Solution - Git / Installing the notebooks for part 2?

Update - Thanks to James post below, I learned/realized that the dl2 course notebooks currently live under

and not alongside the first course:

where I was expecting it (as dl2)…since that’s where dl1 lives.

hence wasting a lot of time with git when in fact I already had the notebooks, but didn’t realize it.

Original post:
It seems I must be overlooking something but after spending 20 minutes, time to ask here:

What is the proper git command to sync and get the notebooks for the part 2 course?

I can see the notebooks of course here:

But can’t seem to be able to get a local copy to thus work with.

*I’ve updated fastai, tried to clone, etc. the notebooks but they refuse to pull down for me. I also pip installed the dev version ala:
pip install “git+[dev]”


1 Like

@LessW2020 whilst folks would love to help you, you’ll need to do more to provide the information needed for that help to be provided. Please review these suggestions:

fyi -
1 - I did search, multiple times in fact -it usually is pulling stuff for other part 2 (ala 2018), etc.
2 - I also included what steps I’ve taken above.

Anyway I’ll go re-read the whole 2019 thread and rewatch the class to see if I missed it somewhere.

Hi Less,
What do you mean by “they refuse to pull down for me”?
Do you mind to share the commands and their outputs you see?

Hi Herchu,
I mean that after running a relevant command (which I’ll list below), my fastai folder has nothing contained for the “course-v3/nbs/dl2”…I still have “course-v3/nbs/dl1” but no notebooks for part 2.

I tried as follows:
1 - conda update fastai

2 - git clone -
this failed

3 - git clone
did an update but no change re: v3 part 2 nbs

4 - conda install - c fastai fastai
thought this might force something in but just said all packages installed

5 - pip install “git+[dev]”
this installed a few things but again, no v3 part nbs

6 - made a fork and tried to git clone that but said my ‘fastai_docs’ dir was not empty.

7 - Opened a notebook on github directly looking for a ‘download’ option but no luck there.

Anyway, I’m watching the lesson 8 again right now and taking notes. Maybe I missed something but if you have any input I would appreciate it!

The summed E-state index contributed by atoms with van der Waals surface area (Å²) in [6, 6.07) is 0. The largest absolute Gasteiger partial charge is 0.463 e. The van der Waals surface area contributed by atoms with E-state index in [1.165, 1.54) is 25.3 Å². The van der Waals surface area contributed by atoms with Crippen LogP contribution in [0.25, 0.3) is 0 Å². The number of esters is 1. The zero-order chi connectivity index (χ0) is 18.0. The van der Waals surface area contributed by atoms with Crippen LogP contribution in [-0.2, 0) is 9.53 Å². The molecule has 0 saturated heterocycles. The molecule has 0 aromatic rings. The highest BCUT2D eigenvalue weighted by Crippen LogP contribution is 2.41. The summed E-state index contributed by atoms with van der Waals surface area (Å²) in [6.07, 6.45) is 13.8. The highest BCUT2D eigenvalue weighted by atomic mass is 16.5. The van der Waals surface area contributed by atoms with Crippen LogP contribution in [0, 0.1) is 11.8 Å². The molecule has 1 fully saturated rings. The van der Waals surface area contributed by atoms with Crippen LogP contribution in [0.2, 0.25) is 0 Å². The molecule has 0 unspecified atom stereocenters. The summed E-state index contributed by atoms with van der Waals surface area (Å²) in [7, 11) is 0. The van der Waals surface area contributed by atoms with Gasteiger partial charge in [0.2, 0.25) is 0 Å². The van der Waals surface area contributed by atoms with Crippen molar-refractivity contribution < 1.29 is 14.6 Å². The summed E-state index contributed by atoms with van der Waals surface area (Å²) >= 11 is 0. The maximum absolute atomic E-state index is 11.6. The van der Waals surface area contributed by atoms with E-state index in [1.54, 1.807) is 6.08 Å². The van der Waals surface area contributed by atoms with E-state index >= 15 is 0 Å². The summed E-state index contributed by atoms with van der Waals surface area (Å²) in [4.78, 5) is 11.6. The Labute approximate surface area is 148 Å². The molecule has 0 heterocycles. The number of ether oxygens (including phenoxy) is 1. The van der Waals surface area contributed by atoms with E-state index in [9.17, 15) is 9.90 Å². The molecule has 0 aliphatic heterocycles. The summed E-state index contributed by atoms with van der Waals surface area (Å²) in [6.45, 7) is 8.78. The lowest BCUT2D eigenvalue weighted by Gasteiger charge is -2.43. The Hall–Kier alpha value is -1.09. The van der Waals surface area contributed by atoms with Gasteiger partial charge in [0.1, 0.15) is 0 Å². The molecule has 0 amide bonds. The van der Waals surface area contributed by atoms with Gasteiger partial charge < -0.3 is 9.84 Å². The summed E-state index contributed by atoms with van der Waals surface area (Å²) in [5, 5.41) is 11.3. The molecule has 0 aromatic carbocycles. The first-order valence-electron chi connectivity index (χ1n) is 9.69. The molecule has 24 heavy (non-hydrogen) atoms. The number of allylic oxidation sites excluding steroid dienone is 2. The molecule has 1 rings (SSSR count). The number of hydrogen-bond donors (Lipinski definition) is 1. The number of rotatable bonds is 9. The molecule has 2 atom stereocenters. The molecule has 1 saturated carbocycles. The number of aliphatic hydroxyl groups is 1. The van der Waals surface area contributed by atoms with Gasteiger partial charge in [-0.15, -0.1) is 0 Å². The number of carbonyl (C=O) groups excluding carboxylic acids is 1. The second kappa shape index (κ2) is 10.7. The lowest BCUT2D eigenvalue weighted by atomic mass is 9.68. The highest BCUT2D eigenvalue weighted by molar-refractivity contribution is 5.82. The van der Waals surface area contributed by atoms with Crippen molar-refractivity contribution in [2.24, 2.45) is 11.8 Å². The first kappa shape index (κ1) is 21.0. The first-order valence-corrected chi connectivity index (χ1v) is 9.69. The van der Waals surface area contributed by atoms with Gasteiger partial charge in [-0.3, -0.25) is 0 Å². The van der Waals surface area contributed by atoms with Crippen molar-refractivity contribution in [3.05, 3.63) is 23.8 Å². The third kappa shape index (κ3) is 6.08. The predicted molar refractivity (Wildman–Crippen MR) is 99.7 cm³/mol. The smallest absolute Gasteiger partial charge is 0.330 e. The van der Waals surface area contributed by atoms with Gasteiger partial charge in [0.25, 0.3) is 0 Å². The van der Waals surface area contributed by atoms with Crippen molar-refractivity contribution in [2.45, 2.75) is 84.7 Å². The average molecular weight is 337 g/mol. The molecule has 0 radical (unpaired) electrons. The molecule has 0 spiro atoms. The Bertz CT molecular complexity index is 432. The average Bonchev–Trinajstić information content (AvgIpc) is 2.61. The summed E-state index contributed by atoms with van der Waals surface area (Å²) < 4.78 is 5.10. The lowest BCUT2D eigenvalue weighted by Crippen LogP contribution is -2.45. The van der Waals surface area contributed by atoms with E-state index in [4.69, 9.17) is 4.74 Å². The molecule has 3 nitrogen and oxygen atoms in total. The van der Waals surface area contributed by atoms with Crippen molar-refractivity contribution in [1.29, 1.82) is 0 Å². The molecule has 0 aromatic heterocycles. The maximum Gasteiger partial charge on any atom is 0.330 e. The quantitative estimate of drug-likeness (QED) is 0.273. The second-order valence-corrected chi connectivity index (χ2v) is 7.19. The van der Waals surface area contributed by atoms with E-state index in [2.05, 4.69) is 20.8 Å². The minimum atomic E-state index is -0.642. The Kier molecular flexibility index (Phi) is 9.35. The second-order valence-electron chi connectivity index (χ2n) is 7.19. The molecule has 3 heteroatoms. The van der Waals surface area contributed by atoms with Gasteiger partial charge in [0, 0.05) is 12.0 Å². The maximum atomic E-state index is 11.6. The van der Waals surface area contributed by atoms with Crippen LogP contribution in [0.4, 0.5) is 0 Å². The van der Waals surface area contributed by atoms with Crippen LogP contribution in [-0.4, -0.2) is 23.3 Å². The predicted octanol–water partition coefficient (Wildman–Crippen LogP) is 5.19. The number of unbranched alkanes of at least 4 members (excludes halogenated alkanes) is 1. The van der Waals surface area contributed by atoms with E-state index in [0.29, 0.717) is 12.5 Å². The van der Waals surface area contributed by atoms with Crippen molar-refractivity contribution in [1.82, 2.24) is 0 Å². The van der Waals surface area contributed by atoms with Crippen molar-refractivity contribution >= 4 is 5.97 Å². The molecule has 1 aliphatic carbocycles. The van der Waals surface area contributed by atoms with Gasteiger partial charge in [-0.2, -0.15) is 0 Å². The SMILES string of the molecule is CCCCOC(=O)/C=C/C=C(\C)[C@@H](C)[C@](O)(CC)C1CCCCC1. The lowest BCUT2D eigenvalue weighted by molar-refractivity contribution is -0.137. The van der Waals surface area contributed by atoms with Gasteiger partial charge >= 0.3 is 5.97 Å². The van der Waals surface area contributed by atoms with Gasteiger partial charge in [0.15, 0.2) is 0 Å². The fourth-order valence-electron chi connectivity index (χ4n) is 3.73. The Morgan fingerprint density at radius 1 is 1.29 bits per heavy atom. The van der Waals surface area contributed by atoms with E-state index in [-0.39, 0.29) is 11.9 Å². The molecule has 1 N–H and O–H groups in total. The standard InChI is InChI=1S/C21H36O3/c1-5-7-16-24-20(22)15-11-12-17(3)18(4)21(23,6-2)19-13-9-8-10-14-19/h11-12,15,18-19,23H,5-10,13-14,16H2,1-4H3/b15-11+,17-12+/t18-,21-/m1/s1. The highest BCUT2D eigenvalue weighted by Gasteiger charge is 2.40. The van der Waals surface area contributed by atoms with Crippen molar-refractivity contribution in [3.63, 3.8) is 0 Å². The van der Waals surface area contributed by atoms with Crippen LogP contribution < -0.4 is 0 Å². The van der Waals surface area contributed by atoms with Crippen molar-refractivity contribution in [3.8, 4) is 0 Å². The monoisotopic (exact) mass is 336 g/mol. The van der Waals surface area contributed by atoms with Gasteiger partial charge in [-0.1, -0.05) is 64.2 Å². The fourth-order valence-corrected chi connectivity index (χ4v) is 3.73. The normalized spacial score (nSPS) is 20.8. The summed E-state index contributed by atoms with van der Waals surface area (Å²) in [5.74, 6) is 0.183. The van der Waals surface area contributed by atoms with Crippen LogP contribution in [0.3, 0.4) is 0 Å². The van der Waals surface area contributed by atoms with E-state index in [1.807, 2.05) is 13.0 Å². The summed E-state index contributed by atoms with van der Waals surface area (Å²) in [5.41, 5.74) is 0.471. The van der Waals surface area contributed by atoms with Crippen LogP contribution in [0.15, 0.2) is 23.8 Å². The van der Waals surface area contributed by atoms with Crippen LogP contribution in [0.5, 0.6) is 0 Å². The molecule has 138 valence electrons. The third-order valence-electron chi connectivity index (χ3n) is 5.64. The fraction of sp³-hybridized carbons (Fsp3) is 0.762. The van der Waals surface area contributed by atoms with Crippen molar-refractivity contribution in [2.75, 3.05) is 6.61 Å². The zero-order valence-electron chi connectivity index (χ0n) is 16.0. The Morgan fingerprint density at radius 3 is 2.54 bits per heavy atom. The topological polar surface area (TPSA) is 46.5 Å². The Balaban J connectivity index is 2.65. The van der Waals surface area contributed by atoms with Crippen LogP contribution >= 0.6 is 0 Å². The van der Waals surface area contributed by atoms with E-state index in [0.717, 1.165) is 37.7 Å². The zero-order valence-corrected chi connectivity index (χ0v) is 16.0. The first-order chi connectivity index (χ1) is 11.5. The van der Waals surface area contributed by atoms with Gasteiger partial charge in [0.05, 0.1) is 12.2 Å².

Hi Less,

This should get you going. I’d suggest deleting your local copy of fastai_docs or, in the event that you have some local changes there that you’d like to keep, you can just move the repo to a temporary location outside of where you do the following. Also note that the part II is a separate repository from part I. Part I is in the fastai/course-v3 and Part II is in fastai/fastai_docs repo (most likely because it just started and its development is still in progress).

  1. Make sure you aren’t in another repository. i.e. you shouldn’t be in course-v3 at all.
    Note: My setup on most machines is I have a develop folder in my home directory that all my projects/repos live.

  2. git clone

  3. cd fastai_docs

  4. conda activate "Your fastai environment"

  5. jupyter notebook

  6. Browse to dev_course/dl2 in the jupyter notebook file browser.


Thanks James - that was the issue. I already had it from the earlier git commands I tried…but, I was looking for it to be where dl1 was - under course-v3…had no idea it was under the docs section.

Anyway, wasn’t a git issue at all but ‘where it lives’ issue.

Thanks very much!

Glad, thanks to James, it’s working now.

If you need/want to commit your changes to Github the procedure is a bit different. Let me know if you are interested and I’ll post it.

Hi Herchu,
Would definitely be interested in knowing how to commit here, so if you could post that would be very useful!
Thanks very much!

The standard way is to use the “fork-and-branch” workflow. It’s a bit complicated because it allows to manage several use-cases and probably overkill for this course notebooks. There’s a simpler workflow that may work for you.